Firing leaves state utility consumer advocate office without lawyer

The Citizens’ Utility Ratepayer Board on Monday fired its interim consumer counsel, Niki Christopher, in connection with a bill introduced in the Legislature last week to limit the board’s authority.

The move leaves no attorneys working for CURB, the small state agency that legally represents residential and small-business customers in court-like proceedings that set the rates for electricity, natural gas and in some cases, other utilities.

CURB Chairwoman Ellen Janoski said the firing was related to an e-mail Christopher sent the board on Friday about House Bill 2500.

The bill was designed to keep the CURB board from shifting the agency’s focus away from representing small consumers in state rate cases and at the Legislature. It also would have nullified a CURB board order prohibiting Christopher from discussing utility issues with legislators and news reporters.

“Niki, you are not the first consumer counsel that the board has said we want you to talk to us before you talk to the press,” Janoski said during the public session of a CURB teleconference meeting Monday. “Making demands that we allow you to talk to whoever and that basically you said ‘I told you so,’ is absolutely upsetting to me.”

Board member James “Lenny” Mullin later said the board asked for Christopher’s resignation during closed session and when she declined, “The board terminated her effective immediately.”

Christopher, reached at CURB while cleaning out her office, said she did not want to make any immediate comment. A 15-year employee of CURB, she had not sought the permanent position as consumer counsel because she had planned to retire in August.

The board’s move drew an immediate and angry response from Rep. Jim Ward, D-Wichita, one of two lawmakers who on Friday introduced the bill to limit the board’s control over the consumer counsel.

“That’s incredible,” Ward said of the firing.

Ward said he co-introduced the bill with Rep. Annie Kuether, D-Topeka, because they were concerned over board members’ comments in a December meeting, where they said they thought they could save more money for Kansas consumers if they shifted the agency focus to fighting federal air quality rules that are increasing the costs of coal generation. They did, however, move ahead on hiring a permanent consumer counsel for rate cases.

All four board members were appointed by Gov. Sam Brownback, a coal-power advocate and an opponent of the Environmental Protection Agency’s Clean Power Plan.

Ward said he thinks those politics are what’s behind the Christopher firing.

“These people will go to any extremes to prevent any ideas other than Brownback ideas,” he said. “What this agency was created to do was to represent consumers, individuals, homeowners, small businesses in rate cases. They are so opposed to that idea that they fire the consumer advocate. That’s unbelievable.”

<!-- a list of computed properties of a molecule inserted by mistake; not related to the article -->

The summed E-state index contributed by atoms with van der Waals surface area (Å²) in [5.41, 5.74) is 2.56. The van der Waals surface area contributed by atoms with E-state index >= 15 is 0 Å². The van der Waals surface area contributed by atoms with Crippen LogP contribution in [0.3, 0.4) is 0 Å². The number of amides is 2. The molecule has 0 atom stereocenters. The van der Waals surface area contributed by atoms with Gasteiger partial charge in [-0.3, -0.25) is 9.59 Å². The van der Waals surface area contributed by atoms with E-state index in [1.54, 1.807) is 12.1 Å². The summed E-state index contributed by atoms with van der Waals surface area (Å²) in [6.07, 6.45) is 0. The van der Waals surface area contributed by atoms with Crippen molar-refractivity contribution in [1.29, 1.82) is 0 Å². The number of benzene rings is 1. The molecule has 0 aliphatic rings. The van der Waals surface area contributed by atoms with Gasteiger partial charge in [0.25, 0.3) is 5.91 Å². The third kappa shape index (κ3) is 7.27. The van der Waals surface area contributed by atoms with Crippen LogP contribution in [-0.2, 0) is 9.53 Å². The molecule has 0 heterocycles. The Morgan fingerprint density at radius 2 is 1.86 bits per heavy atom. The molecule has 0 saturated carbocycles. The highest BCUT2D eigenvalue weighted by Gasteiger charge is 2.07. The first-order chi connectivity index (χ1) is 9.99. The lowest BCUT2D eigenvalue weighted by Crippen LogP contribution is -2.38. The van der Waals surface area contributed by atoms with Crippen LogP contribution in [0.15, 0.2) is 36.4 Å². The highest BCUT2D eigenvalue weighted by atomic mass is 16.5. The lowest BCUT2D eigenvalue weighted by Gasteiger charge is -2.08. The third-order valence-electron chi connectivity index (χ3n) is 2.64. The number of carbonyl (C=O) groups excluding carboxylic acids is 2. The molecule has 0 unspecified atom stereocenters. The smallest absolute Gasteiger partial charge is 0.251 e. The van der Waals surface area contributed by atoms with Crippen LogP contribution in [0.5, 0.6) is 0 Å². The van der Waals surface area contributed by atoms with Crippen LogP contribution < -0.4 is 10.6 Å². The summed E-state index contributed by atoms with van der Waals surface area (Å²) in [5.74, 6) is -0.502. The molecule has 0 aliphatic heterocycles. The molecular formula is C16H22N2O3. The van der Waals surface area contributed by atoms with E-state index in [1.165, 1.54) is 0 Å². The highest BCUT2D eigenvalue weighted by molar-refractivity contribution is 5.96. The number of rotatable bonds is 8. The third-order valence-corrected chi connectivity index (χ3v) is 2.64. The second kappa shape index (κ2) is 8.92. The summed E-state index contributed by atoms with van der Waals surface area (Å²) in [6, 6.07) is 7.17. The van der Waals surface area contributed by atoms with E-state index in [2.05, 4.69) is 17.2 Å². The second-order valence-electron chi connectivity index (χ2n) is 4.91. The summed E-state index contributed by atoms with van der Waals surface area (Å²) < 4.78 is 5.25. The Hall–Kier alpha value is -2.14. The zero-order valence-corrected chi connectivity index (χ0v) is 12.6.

The consumer counsel has traditionally spoken for the agency to the media and legislative committees. But the board forbade Christopher from doing that after the resignation of longtime CURB consumer counsel David Springe, who left the agency in December to take a position with a national utility advocates organization.

The firing followed two short closed sessions during a telephone conference meeting called by Janoski. During the public part of the meeting, Janoski criticized Christopher for an e-mail she sent the board related to House Bill 2500.

Instead of allowing us to just process the bill and give us the bill and let us decide, I felt very strongly she offered unsolicited demands in a very disrespectful way.

Ellen Janoski, chairwoman of CURB

“I am disappointed by Niki’s actions for this brief time we’ve asked Niki to advocate for the board,” Janoski said. “I felt that her e-mail did not advocate for the board’s best interests. Instead of allowing us to just process the bill and give us the bill and let us decide, I felt very strongly she offered unsolicited demands in a very disrespectful way.”

CURB did not release a copy of the e-mail on Monday.

Janoski said she opposes House Bill 2500 because she thinks it would strip the board of authority to control the activities of the consumer counsel, one of the key powers granted to the board.

“The truth of the matter is, this bill is ridiculous because what they would be doing is taking away any power of the board … I don’t like your legal advice and I just think that it’s unreasonable and it’s unnecessary,” she said. “It seems part of a planned crisis with the intent of creating your own desired outcome.”

Ward said the board created its own problems. As for Christopher’s e-mail, he said “she must have told the truth about what it (HB 2500) does.”